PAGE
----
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Creating a safe space for creative expression: Queer Art Club fosters LGBTQ+ friendship and collaboration in the art community

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Photo courtesy of QAC
Photo courtesy of QAC

Seattle's Queer Art Club first started meeting in Cal Anderson Park in late July; from there, the founders' vision has only continued to expand.

Within three meetings — largely promoted over social media and through friends — the turnout has already grown more than expected, said Olive Baxley, a Genderfluid Seattle-based abstract artist and co-founder of the club. Baxley uses he/him and she/her pronouns.

During the first meeting, there were nine in attendance, and by the next, it had nearly doubled. Some had heard from their friends in person or from online artist acquaintances, and others dropped in after walking by in the park.

(l-r) Olive and August — Photo courtesy of QAC  

An art space "by Queers, for Queers"
In partnership with August Jasper, Baxley founded QAC as an art space "by Queers, for Queers" to create, collaborate, and build community.

Leo Harris, an attendee who also helped organize the August 30 meeting, described the club as "very open, very welcoming — a lot of different backgrounds, a lot of people with very different art styles and skill levels. There was absolutely no judgment, no comparison."

Harris attributes this openness to QAC being a Queer-dedicated venue, rather than just "LGBTQ+ friendly." He said he sees it as a "better space for self-expression," one where "there's just more freedom to engage at that level that is comfortable for you to not mask quite as much. ...You can create alongside people who are like you and who relate to you."

"I think in cis-het-dominated spaces, there are certain expectations of performing gender a certain way," he added. "Where[as] in Queer spaces, there's just a lot less of it — and there's more freedom that comes with that."

Baxley further emphasized the importance of having Queer-dedicated venues, even in creative forums, which she says are "in general very open."
"It's important to me because I want to feel safe," she said. "I want to offer a safe space [for Queer people]... to know that their identity in their art is important and valid and valued and can be seen."

And for Bamber Southorn, an attendee and artist who moved to Seattle in 2021, being at QAC "means being with like-minded people. Of course, there was talk about people's Queer identity [and] experience. But there is a sense of comfort in knowing you won't have to explain your choice in pronouns."

Collaborative artwork from the club's third meeting — Photo courtesy of QAC  

Building community through shared experiences and interests
This sense of safety and comfort promotes a desire for community building, said Baxley. "The first [collaborative art piece] wasn't really planned. I was just like: 'I don't want to do any more of this, do you want to add something?' and just pass[ed] it around."

After the first meeting, collaborative pieces became a tradition in addition to the personal art pieces attendees make.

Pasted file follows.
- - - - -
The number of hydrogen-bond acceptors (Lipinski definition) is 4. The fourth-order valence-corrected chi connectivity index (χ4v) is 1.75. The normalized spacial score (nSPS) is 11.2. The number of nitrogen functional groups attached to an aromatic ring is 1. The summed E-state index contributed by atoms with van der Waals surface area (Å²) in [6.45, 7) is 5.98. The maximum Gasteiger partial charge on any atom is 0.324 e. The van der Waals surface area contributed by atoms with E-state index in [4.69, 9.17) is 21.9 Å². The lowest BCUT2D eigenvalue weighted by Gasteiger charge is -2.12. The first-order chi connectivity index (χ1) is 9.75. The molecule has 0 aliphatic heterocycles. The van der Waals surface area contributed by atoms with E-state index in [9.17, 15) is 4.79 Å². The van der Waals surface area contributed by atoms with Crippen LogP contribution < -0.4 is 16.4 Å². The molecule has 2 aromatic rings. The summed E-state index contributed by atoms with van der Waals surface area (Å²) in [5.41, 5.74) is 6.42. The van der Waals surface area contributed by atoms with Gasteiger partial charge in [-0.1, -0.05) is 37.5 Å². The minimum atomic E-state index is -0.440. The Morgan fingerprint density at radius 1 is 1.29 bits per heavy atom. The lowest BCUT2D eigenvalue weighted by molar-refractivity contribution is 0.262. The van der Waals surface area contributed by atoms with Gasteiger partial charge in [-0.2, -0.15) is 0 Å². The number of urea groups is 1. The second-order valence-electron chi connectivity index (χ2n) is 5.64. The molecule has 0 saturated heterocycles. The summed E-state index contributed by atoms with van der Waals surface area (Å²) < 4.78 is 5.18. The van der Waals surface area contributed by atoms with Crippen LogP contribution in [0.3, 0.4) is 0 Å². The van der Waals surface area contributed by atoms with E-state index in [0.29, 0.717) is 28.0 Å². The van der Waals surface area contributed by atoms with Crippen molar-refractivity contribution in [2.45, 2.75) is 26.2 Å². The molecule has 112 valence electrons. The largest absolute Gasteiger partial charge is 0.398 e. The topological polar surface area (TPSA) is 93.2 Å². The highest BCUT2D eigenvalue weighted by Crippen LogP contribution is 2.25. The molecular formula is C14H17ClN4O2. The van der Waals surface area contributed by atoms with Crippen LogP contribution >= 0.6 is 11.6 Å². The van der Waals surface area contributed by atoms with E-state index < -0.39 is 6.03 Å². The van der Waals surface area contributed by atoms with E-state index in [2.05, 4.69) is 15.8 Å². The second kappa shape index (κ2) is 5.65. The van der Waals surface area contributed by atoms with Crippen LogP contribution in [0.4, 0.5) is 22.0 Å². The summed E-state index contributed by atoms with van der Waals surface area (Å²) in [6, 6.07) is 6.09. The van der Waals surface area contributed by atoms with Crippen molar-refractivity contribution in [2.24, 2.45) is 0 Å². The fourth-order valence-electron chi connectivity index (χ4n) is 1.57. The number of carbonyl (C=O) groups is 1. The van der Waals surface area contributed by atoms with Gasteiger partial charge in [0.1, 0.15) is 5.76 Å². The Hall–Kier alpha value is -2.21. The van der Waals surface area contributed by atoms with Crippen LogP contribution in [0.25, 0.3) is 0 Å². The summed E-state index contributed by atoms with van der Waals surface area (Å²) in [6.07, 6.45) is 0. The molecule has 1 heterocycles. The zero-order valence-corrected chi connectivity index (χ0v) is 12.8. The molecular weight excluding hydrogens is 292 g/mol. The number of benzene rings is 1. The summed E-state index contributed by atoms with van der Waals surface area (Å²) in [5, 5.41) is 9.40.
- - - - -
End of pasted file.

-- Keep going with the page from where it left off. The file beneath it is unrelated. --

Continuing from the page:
"There's never a rule or not really a guide; it's just whatever you want, mixed mediums... painting ... word art. We've had people do crochet... All styles [are] welcome," Baxley said.

And QAC features not only a diverse range of art styles but also experience levels. "I've found myself telling a lot of people about Queer Art Club, including people who normally don't see themselves as artists," said Harris. "I feel like it's been a really great space for people to explore artistic expression, no matter where they are with it."

Artwork by Leo Harris (@leoharrisart) — Photo courtesy of QAC  

Expressing Queer identities through art
For many, part of exploring their artistic expression is through various styles and compositions. For others, it's through the evolution of the experiences and stories they tell, or even a combination of the two.

"[My art], it's always been an outward reflection of my internal process," Harris explained. And over the last summer, he said, he has been more actively incorporating his Trans identity into his art, "just really putting that forward, really putting that intention into art, bringing pieces of my identity and how I relate to it."

Baxley, too, aims to share her Genderfluid identity through art: "I don't want people to look at my art and think that I'm cis or straight. I want my Transness and my Queerness to show."

One of the ways she does this is through abstract art, which she says has helped get her out of creativity ruts. "I mostly make pieces fueled by emotion," she said. "And you need those little bursts of color and bright things and funky shapes and glitter — the silver lining of it. Instead of erasing the bad things, use that [abstract methods] to add more good things. That's kind of how I take my art style and life."

For her, it's important to showcase and celebrate her identity through art, especially for members of the community who "feel a little lost" or aren't comfortable with their Queerness in a society where their voices "might be a little more muted."

"I want people to be able to relate to [my art] because it's okay to be Trans and Queer and for it to be proud and loud about it," Baxley said. "[And to tell others that] it's okay to be yourself. And it's okay to put yourself in your art. And to have that reflected back at you."

The next Queer Art Club meeting is on Tuesday, September 27, at the Pipsqueak Gallery on 173 16th Ave., with future dates on every fourth Tuesday of the month. These are open to all genders, sexualities, art styles, and skill levels. Meeting times are still to be determined. For up-to-date information, visit https://www.instagram.com/queerartclubseattle/.